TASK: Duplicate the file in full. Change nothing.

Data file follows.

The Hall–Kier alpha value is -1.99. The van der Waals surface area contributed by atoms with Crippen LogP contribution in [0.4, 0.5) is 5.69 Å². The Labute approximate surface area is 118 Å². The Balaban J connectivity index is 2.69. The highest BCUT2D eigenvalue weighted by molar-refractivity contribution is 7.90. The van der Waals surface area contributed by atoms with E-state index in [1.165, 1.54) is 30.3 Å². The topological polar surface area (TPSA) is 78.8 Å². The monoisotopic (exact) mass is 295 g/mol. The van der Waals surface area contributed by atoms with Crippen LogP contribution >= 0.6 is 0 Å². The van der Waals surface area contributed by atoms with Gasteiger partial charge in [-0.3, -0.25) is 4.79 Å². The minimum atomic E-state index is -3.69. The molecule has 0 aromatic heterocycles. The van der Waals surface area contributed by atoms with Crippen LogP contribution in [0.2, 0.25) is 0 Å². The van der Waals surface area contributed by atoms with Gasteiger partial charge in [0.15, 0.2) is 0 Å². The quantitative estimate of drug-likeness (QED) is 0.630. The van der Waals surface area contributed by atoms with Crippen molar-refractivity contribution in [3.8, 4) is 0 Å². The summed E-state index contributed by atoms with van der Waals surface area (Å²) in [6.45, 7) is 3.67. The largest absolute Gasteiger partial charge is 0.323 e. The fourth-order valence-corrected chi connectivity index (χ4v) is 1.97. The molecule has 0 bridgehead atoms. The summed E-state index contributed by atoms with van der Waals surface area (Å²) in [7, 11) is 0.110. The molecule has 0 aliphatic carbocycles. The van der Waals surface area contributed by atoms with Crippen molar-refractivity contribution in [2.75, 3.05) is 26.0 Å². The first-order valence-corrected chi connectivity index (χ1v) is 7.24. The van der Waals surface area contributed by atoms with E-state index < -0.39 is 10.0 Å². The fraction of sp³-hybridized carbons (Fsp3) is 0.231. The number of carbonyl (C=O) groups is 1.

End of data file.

The Hall–Kier alpha value is -1.99. The van der Waals surface area contributed by atoms with Crippen LogP contribution in [0.4, 0.5) is 5.69 Å². The Labute approximate surface area is 118 Å². The Balaban J connectivity index is 2.69. The highest BCUT2D eigenvalue weighted by molar-refractivity contribution is 7.90. The van der Waals surface area contributed by atoms with E-state index in [1.165, 1.54) is 30.3 Å². The topological polar surface area (TPSA) is 78.8 Å². The monoisotopic (exact) mass is 295 g/mol. The van der Waals surface area contributed by atoms with Crippen LogP contribution >= 0.6 is 0 Å². The van der Waals surface area contributed by atoms with Gasteiger partial charge in [-0.3, -0.25) is 4.79 Å². The minimum atomic E-state index is -3.69. The molecule has 0 aromatic heterocycles. The van der Waals surface area contributed by atoms with Crippen LogP contribution in [0.2, 0.25) is 0 Å². The van der Waals surface area contributed by atoms with Gasteiger partial charge in [0.15, 0.2) is 0 Å². The quantitative estimate of drug-likeness (QED) is 0.630. The van der Waals surface area contributed by atoms with Crippen molar-refractivity contribution in [3.8, 4) is 0 Å². The summed E-state index contributed by atoms with van der Waals surface area (Å²) in [6.45, 7) is 3.67. The largest absolute Gasteiger partial charge is 0.323 e. The fourth-order valence-corrected chi connectivity index (χ4v) is 1.97. The molecule has 0 bridgehead atoms. The summed E-state index contributed by atoms with van der Waals surface area (Å²) in [7, 11) is 0.110. The molecule has 0 aliphatic carbocycles. The van der Waals surface area contributed by atoms with Crippen molar-refractivity contribution in [2.75, 3.05) is 26.0 Å². The first-order valence-corrected chi connectivity index (χ1v) is 7.24. The van der Waals surface area contributed by atoms with E-state index < -0.39 is 10.0 Å². The fraction of sp³-hybridized carbons (Fsp3) is 0.231. The number of carbonyl (C=O) groups is 1.